As an avid user of a smart phone and tablet for the past few years, I have spent more hours than I care to remember browsing through app stores, downloading, testing and uninstalling apps. There are millions of them and trying to find ones that are well made and useful from the thousands of others can be hard work. Many you download turn out to be poor but every now and again you find a little gem.
This happened to me a few weeks ago, I came across an app that allows you to enter in your gas, electric and water supplier and all your tariff information. It was developed by an individual, only had 30 reviews and was 69p to buy.
Once installed, you can enter your meter readings at any time and it will calculate your exact bill. Given the way suppliers charge differing rates for the first x amount of units and then another rate over and above x units it is virtually impossible to try and estimate a bill manually but with this great app, I can easily see at any time by updating the current meter reading exactly how big my bill is getting and given the cold weather in the UK and astronomical cost of gas and electric, bills can be very big.
Hard to find great apps:
This led me to wonder how many other really useful apps are actually out there that you will never see or hear about that really are very useful. Everyone knows about news apps, angry birds and all the others that have millions of downloads but at the end of the day, are not going to make much difference to you other than waste a few more minutes of your life.
We now have numerous app stores from Android, Apple, Facebook, Blackberry and many more. This just makes indexing and finding the best ones even more difficult. This is something Facebook have clearly realised and have now launched a solution – The Facebook App Centre, launched on the 7th June 2012. The developers claim their market place will be for both free and paid apps. Figures suggest that 900 million people globally, regularly access and use apps so to provide a single central platform could bring you 900 million regular visitors if you do it well.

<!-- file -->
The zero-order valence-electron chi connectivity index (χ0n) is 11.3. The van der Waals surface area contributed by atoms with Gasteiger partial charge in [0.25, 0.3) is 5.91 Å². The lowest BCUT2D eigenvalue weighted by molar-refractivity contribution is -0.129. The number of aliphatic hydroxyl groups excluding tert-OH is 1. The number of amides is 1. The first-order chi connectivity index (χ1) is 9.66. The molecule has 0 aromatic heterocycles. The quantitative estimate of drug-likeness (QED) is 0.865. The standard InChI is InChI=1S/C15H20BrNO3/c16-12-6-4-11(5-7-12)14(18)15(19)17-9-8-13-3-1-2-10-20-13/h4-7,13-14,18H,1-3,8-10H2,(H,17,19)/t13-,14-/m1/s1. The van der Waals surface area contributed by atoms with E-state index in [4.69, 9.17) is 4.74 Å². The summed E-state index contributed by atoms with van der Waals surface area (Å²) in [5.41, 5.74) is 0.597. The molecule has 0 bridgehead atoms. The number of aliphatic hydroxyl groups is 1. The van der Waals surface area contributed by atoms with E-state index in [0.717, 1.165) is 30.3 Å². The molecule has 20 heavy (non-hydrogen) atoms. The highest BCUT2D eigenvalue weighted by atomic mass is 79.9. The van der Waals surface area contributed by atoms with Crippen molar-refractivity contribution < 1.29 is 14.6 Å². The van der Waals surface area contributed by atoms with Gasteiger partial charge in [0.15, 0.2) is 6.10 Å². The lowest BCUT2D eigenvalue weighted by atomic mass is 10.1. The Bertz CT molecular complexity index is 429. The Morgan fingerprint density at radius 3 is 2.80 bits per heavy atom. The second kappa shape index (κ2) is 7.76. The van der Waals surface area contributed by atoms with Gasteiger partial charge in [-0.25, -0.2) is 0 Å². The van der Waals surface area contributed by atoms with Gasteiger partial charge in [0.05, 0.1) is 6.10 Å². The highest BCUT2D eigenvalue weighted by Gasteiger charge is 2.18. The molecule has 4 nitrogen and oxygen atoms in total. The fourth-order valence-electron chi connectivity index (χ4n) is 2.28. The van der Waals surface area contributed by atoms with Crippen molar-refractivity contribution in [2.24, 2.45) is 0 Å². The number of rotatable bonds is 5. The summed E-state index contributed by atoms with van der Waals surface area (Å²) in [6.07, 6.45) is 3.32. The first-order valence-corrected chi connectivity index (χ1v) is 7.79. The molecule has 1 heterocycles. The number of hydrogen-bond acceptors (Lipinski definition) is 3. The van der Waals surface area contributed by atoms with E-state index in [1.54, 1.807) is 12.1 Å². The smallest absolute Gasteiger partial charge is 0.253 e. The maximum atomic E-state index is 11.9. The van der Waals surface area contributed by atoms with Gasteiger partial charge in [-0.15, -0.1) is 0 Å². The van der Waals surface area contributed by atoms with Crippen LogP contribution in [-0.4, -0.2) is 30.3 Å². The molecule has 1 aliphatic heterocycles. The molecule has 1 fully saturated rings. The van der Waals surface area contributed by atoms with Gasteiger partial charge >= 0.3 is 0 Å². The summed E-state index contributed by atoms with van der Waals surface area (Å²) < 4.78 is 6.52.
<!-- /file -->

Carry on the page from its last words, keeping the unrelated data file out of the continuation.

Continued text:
The Aim of App Centre:
From reading up on the developers notes, it seems like the Facebook App Centre will be focusing on listing apps not just by popularity but by a number of other factors as well including feedback ratings, usability and engagement by users. This should mean that a lot of the lesser known apps that are of good quality will have more of an opportunity to be seen and not overshadowed by apps from big companies that actually offer very little other that promoting their brands.
And if there was any doubt as to Facebook’s ability to pull this off and eventually host a single platform that all users, globally go to for apps, you only have to consider a few of Facebook’s current stats. It is estimated that Facebook users spend 700 billion minutes per month on Facebook and more than 250 million of those users access the site from an app.
The author is a keen blogger on emerging technologies and also runs a website that specialises in reviewing online dating sites allow using to read all the reviews and comparisons to discover the best sites for them.